Thursday, 11/17/2011 Thanks so much to Patrick and Christiana for taking good care of me and sharing their lives. They built the house they are living in, went for years with minimal electricity while raising three daughters, and have managed to have some wonderful adventures topped by a rainforest replanting trip to Madagascar with their three daughters.
Shawn in front of their wonderful house. See the solar gear on the roof?
They send me off in the morning down a canal path. I ride it for 40 Kilometers! It is slow and bumpy but great to be free of cars.
Canals have boats,
and reflect the sky beautifully.
I cycle 57 miles intent on stealth camping. I check out half a dozen spots before choosing a large empty wood of Chestnut trees. It fronts a major highway. My indian scout skills tell me that the area is not used and not trafficked. My tent is wet from the rain night before last but dries out. This time I am well stocked with food and water. I still need to get a France sim card and figure out how to get WIFI consistently. I am feeling good at my game. I do miss my home life, but I’m not yet desperate. I am seeing so much beauty and having such an adventure. My essential French is getting smoother and more melodious.
11/18/2011. This whole thing is very simple. You wake up in the morning and you ride your push-bike. You eat. Then you rest at night. Repeat. What’s so hard about that? Going to work or raising a family is monumentally harder. I should be reading your blog. The hardest part of this is not the physical effort, communications, the uncertainty. The hardest part is not having Leslie here to share this with me. I do feel more alone so far from home.
So I am gong to invite anyone who wants to join me for a portion of this journey to do so. You don’t have to be uber fit or an experienced cyclist, just ready to have an adventure. I am also going to post on the Adventure Cycling website to see if I can find a few people who want to join me for a spell. This would give me some variety and an inexperienced cyclist support and a false sense of security.
So I camp by a creek in the swampy part of France between Machecoul and Bouin. I am not at all nervous about stealth camping in France anymore. I look at staying in a hotel in Machecoul, but it is $80 US, and just not worth it – yet. So I ride a few kilometers out of town, find a spot, and plunk down. The fish are splashing. A duck rasps a droning french quack; Alons, Alons. Occasional cars whoosh by, most probably don’t even see me, though I am 100 feet from the road, comfortable in my pajamas with some goat cheese, some as-of-yet-unidentified-experimental-food and electronics surrounding me. Ahhh.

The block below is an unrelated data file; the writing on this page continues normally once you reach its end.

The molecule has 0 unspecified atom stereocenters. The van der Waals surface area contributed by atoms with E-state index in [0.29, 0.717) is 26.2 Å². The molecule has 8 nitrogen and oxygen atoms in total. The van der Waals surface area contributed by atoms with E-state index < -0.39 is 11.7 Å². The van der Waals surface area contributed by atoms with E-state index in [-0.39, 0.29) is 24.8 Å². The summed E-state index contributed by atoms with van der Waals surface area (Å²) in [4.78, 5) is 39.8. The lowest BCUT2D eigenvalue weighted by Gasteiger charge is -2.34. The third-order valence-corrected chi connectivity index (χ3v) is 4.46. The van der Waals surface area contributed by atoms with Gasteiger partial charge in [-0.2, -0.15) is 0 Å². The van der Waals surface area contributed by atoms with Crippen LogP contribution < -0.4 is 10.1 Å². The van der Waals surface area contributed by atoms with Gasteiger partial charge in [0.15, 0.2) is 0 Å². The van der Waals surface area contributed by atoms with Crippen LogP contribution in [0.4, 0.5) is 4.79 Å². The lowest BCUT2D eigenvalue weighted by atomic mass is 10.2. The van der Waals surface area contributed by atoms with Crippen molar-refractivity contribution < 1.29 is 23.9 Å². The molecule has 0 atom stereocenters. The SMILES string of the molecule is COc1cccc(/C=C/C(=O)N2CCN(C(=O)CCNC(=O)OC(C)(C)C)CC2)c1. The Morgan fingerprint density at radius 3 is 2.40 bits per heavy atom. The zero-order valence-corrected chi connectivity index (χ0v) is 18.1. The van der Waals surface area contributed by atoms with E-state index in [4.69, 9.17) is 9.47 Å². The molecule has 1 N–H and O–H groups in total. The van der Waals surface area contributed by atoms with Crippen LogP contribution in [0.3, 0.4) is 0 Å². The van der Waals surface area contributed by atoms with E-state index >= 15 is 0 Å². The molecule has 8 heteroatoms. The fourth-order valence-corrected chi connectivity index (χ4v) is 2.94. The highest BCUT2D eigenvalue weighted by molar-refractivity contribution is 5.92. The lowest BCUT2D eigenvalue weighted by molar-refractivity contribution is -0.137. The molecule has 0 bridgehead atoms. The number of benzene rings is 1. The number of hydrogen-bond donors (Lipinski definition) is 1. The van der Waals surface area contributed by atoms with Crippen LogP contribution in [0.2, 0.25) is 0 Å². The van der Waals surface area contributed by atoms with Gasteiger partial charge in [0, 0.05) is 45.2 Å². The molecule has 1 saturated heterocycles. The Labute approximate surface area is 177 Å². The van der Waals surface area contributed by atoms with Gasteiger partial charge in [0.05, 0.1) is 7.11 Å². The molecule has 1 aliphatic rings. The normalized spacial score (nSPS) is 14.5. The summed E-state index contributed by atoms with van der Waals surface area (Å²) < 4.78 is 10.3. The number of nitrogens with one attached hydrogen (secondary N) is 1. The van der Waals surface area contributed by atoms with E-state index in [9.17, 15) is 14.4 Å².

Cycling touring is 50% adapting. My pattern has changed from Ireland and England, where I sought out a hostel each night, and headed for the town that it was in. There are fewer hostels in France, and they charge a lot- about $30 US a night. That buys a bed in a dorm. Hope no-one snores. Ireland seemed to have the most hostels, and the price was lowest- as low as $15-20 a night. So the hostel pattern made sense.
My first night in France, I tried the hostel pattern and struggled into into a major city and spent $37 US. Just not worth it. The advantage of the hostel pattern is the internet access each night, some company, and a shower. The disadvantage is that I have to determine where I am going to go based on hostel availability. Sometimes it is too near, sometimes too far. Plus the cost.
The camping pattern means I need to have enough food and water on board at 2:00PM, and to ride into the country looking for the right spot. The right spot is that scrap of land that doesn’t seem to belong to anybody, that has some privacy from the road, and optimally is dry with water nearby. There seems to be ample places like that here. I now ride as long as I desire each day. Camping eliminates my major expense, and I like being cozy in my tent. But the disadvantage is no internet access and no city to tromp around at night.